The role of syndecan-1 in the resolution of chronic inflammatory responses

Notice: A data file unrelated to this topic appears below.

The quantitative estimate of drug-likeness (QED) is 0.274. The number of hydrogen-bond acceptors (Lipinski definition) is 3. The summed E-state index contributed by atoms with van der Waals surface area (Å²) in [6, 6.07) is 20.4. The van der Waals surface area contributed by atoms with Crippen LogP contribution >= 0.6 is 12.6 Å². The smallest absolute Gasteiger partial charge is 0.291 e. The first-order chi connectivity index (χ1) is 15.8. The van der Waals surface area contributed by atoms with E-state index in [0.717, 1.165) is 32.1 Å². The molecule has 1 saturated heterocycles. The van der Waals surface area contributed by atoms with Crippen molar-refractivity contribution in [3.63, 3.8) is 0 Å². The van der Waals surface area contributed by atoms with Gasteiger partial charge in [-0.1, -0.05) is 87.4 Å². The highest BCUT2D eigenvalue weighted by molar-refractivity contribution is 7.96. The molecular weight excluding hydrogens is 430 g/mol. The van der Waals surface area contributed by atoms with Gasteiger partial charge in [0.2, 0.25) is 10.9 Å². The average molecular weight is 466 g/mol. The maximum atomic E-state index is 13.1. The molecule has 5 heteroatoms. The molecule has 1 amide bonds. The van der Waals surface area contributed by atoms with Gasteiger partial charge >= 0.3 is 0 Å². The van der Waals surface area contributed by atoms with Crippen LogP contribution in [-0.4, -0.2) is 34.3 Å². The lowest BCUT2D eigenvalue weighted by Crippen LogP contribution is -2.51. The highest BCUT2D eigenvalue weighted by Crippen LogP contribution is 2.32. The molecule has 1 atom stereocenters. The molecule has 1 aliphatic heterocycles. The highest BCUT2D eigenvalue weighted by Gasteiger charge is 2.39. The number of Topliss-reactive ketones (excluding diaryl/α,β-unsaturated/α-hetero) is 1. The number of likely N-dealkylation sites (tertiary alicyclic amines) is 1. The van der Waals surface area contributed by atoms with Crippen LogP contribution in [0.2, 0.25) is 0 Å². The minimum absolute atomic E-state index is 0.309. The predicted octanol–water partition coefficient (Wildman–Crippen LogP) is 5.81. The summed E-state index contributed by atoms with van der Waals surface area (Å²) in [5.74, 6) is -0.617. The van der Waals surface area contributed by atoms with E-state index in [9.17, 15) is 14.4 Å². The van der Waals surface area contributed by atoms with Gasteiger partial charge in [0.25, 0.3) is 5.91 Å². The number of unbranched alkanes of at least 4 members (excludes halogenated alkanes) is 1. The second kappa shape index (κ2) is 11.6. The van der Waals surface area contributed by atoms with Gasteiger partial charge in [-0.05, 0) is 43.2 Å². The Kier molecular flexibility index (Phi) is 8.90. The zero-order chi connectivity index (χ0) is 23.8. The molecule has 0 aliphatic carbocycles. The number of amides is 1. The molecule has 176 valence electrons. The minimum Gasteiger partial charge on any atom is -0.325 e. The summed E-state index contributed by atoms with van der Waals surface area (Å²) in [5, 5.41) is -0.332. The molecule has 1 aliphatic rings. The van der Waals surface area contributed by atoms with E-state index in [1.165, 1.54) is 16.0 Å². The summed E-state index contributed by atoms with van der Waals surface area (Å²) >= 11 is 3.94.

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Inflammation is an integral part of the body defense mechanism that occurs in vascularized tissue in response to harmful stimuli that is perceived as being a threat to tissue homeostasis. It is a complex physiological host response that is designed to neutralize and eliminate harmful agents, initiate tissue healing, and orchestrate a return to tissue homeostasis. While inflammation is designed to be an acute event that resolves following the elimination of harmful stimuli and tissue healing, there are instances where inflammation fails to resolve and instead evolves into chronic inflammation. It is now well understood that ongoing inflammation can serve as the underlying cause of many chronic inflammatory diseases, including atherosclerosis. In fact, one of the most pressing issues that is currently faced in the field of inflammation research, one that has also become the focus of numerous ongoing investigations, is how to turn this excessive, unwarranted and undesirable inflammation response off. Once thought to be a passive and simple process, resolution is now understood to be an active and complex process that is orchestrated by various inflammatory mediators, signaling pathways and biophysical processes. The discovery of novel biosynthetic pathways that turn on the pro-resolution signals has lead to a surge in research aimed at taking a closer look at processes that can stimulate the resolution of inflammation. While major advances in the field have resulted in a better understanding of the proactive nature of resolution, many of the mechanisms involved are still unknown. To date, the repertoire of chemokine receptors that participate in macrophage clearance during resolution, for the most part, remain unidentified. Overall, there is a growing appreciation that the discovery of mechanisms involved in the resolution responses can lead to the development of novel therapeutic approaches to resolve many chronic inflammatory diseases. Syndecan-1 (Sdc-1), a member of a family of cell surface proteoglycans, has been previously shown to regulate events relevant to tissue repair and chronic injury responses. Macrophage Sdc-1 expression during inflammation has been reported to be protective in various inflammatory models. Given these observations, we hypothesize that Sdc-1 expression on macrophages is a critical component of an anti-inflammatory, pro resolution program necessary for the successful resolution of inflammatory response. In this dissertation, we report the presence of a unique population of macrophages expressing Sdc-1 that are present within the vascular wall of mice undergoing atherosclerosis. Consistent with previous publications, the presence of Sdc-1 expressing macrophages was found to limit atherosclerosis progression. In addition, Sdc-1 expression on macrophages was associated with anti-inflammatory M2 polarization state and high intrinsic motility. Macrophage Sdc-1 expression was also linked with efferocytosis and enhanced macrophage egress from the site of inflammation to the draining lymphatic network. Moreover, we discovered that the chemokine receptor CXCR4, which was found on Sdc-1 expressing macrophages, was also involved in macrophage egress during inflammation resolution. In summary, while the overall mechanism regulating resolution processes is still unknown, our work has managed to identify two components that are involved in the process: macrophage Sdc-1 and CXCR4. Collectively, these results reinforce the physiological significance of macrophage efferocytosis and macrophage motility as endogenous modulators of the inflammatory response.